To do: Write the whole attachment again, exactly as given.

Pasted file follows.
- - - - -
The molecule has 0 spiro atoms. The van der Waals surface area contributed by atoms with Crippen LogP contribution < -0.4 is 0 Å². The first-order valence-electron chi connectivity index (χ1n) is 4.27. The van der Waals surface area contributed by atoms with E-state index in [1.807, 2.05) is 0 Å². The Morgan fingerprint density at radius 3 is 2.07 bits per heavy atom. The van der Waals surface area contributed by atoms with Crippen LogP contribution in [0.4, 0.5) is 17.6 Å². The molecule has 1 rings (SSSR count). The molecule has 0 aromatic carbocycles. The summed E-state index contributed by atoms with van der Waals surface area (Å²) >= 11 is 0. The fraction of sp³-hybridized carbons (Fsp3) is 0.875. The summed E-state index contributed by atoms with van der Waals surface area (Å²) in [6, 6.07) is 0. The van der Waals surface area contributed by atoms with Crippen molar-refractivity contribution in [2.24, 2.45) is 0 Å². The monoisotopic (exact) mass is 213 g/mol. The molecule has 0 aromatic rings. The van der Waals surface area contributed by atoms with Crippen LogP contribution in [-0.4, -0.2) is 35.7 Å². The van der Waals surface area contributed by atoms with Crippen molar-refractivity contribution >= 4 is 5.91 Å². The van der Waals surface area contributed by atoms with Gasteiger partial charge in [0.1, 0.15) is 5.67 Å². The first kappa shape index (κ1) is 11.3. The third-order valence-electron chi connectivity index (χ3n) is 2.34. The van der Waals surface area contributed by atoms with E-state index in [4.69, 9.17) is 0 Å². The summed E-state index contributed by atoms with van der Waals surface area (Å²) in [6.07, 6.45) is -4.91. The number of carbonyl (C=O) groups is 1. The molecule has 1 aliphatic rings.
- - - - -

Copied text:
The molecule has 0 spiro atoms. The van der Waals surface area contributed by atoms with Crippen LogP contribution < -0.4 is 0 Å². The first-order valence-electron chi connectivity index (χ1n) is 4.27. The van der Waals surface area contributed by atoms with E-state index in [1.807, 2.05) is 0 Å². The Morgan fingerprint density at radius 3 is 2.07 bits per heavy atom. The van der Waals surface area contributed by atoms with Crippen LogP contribution in [0.4, 0.5) is 17.6 Å². The molecule has 1 rings (SSSR count). The molecule has 0 aromatic carbocycles. The summed E-state index contributed by atoms with van der Waals surface area (Å²) >= 11 is 0. The fraction of sp³-hybridized carbons (Fsp3) is 0.875. The summed E-state index contributed by atoms with van der Waals surface area (Å²) in [6, 6.07) is 0. The van der Waals surface area contributed by atoms with Crippen molar-refractivity contribution in [2.24, 2.45) is 0 Å². The monoisotopic (exact) mass is 213 g/mol. The molecule has 0 aromatic rings. The van der Waals surface area contributed by atoms with Crippen LogP contribution in [-0.4, -0.2) is 35.7 Å². The van der Waals surface area contributed by atoms with Crippen molar-refractivity contribution >= 4 is 5.91 Å². The van der Waals surface area contributed by atoms with Gasteiger partial charge in [0.1, 0.15) is 5.67 Å². The first kappa shape index (κ1) is 11.3. The third-order valence-electron chi connectivity index (χ3n) is 2.34. The van der Waals surface area contributed by atoms with E-state index in [4.69, 9.17) is 0 Å². The summed E-state index contributed by atoms with van der Waals surface area (Å²) in [6.07, 6.45) is -4.91. The number of carbonyl (C=O) groups is 1. The molecule has 1 aliphatic rings.